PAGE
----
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FIBERGLASS REINFORCEMENT* 7 Dennis J. Vaughan 7.1 INTRODUCTION The history of glass is ancient, but its engi- neering scientific development is recent. Glass was first produced some 4000 years ago, probably in Egypt in the furnaces used to produce pottery. Its first application was as a form of adornment in jewelry and as added decoration to vases and drinking vessels. The use of glass in fiber form dates back to the early seventeenth century when the Venetians utilized it to create specialized gowns. However, commercial fiberglass did not become a reality until in 1939 the joint research efforts of Owen-Illinois and Corning Glass Works, resulted in the formation of Owens-Corning Fiberglas Corporation. Textile fiberglass has now grown into a multi-million dollar industry. Glass fiber can be obtained as a continuous fiber on staple or discontinuous fiber. Both forms are made by the same manufacturing process until the fiber drawing operation. 7.2 FIBERGLASS PRODUCTION The production of glass fibers starts with the dry mixing of silica sand and limestone, boric acid and a number of other products such as clay, coal and fluorspar. These materials are melted in a high-refractory furnace, the temper- ature of the melt being dependent on the glass composition, but is generally about 1260°C Handbook of Composites. Edited by S.T. Peters. Published in 1998 by Chapman & Hall, London. ISBN 0 412 54020 7 (2300°F). The molten glass then flows directly to the fiber-drawing furnace in a direct melt flow process (Fig. 7.1) or into a marble making machine. These marbles can be sorted and can eventually be remelted and drawn into fibers. Continuous glass fibers are produced when molten glass from the fiber-drawing furnace is gravity fed through numerous tiny openings in a platinum alloy tank called a bushing (Fig. 7.2). The droplets of molten glass that extrude from each of the bushing’s openings (Fig. 7.3) are gathered together, mechanically attenuated to the correct dimensions, passed through a water spray and over a revolving belt that applies a protective and lubricating coating known as a size or binder. The fibers are then gathered together in a suitably shaped shoe to form a bundle called a strand which is wound onto a core at approximately 190 km/h (120 mile/h). This package of fibers is then dried or conditioned prior to further processing and eventually sold as a continu- ous filament yarn. Staple fibers are produced by passing a jet of air across the openings at the base of the bush- ing, which pulls individual fibers of approximately 2040 cm (8-15 in) long from the molten glass that is extruding from each open- ing. These filaments are collected on a rotating vacuum drum, sprayed with size and gathered into a strand. This package of filaments is again conditioned or dried prior to processing into a specific product for further use.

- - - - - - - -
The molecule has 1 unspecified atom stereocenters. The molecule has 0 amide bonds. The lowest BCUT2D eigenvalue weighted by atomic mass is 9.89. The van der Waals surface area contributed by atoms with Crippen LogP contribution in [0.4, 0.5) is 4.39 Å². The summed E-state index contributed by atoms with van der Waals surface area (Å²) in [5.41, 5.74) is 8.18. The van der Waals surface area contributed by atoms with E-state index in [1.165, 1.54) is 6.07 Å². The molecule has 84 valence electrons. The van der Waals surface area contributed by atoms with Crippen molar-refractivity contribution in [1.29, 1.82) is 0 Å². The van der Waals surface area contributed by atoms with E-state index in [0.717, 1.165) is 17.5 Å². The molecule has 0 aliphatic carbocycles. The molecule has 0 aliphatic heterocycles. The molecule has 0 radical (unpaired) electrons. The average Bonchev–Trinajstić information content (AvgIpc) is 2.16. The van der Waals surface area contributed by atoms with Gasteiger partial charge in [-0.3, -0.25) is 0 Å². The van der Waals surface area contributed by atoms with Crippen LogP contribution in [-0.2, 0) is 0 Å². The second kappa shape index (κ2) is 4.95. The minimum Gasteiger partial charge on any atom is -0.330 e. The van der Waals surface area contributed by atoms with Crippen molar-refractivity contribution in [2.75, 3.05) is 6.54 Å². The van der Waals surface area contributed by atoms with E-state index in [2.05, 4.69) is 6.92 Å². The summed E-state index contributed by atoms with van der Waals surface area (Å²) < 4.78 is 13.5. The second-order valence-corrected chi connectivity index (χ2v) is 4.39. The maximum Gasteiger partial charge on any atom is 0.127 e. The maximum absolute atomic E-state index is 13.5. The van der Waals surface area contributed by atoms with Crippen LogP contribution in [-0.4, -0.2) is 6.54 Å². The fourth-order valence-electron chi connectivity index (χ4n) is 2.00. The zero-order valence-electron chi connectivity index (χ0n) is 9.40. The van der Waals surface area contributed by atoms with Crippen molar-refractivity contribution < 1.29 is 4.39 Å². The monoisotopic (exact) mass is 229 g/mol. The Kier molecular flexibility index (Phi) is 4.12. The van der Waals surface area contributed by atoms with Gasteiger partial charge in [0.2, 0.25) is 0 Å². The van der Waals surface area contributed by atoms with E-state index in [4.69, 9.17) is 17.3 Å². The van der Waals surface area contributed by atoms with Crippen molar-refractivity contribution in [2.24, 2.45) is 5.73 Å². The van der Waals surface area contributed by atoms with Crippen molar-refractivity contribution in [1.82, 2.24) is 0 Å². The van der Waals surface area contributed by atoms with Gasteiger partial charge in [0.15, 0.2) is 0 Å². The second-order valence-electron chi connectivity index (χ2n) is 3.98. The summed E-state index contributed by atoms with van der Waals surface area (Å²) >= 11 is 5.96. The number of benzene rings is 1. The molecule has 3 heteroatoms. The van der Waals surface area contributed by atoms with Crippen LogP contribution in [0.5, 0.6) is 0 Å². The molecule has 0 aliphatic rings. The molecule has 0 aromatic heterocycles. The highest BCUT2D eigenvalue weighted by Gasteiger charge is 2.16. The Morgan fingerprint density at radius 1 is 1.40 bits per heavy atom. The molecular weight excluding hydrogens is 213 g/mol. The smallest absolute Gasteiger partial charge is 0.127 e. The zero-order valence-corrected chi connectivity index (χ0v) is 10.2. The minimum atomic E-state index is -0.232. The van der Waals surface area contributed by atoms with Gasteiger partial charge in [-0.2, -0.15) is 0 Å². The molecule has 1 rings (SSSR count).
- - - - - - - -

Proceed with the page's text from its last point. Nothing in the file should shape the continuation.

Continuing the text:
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This note was uploaded on 03/16/2010 for the course MECHANICAL ME765401 taught by Professor Prof.sulis during the Spring '10 term at Institut Teknologi Bandung.

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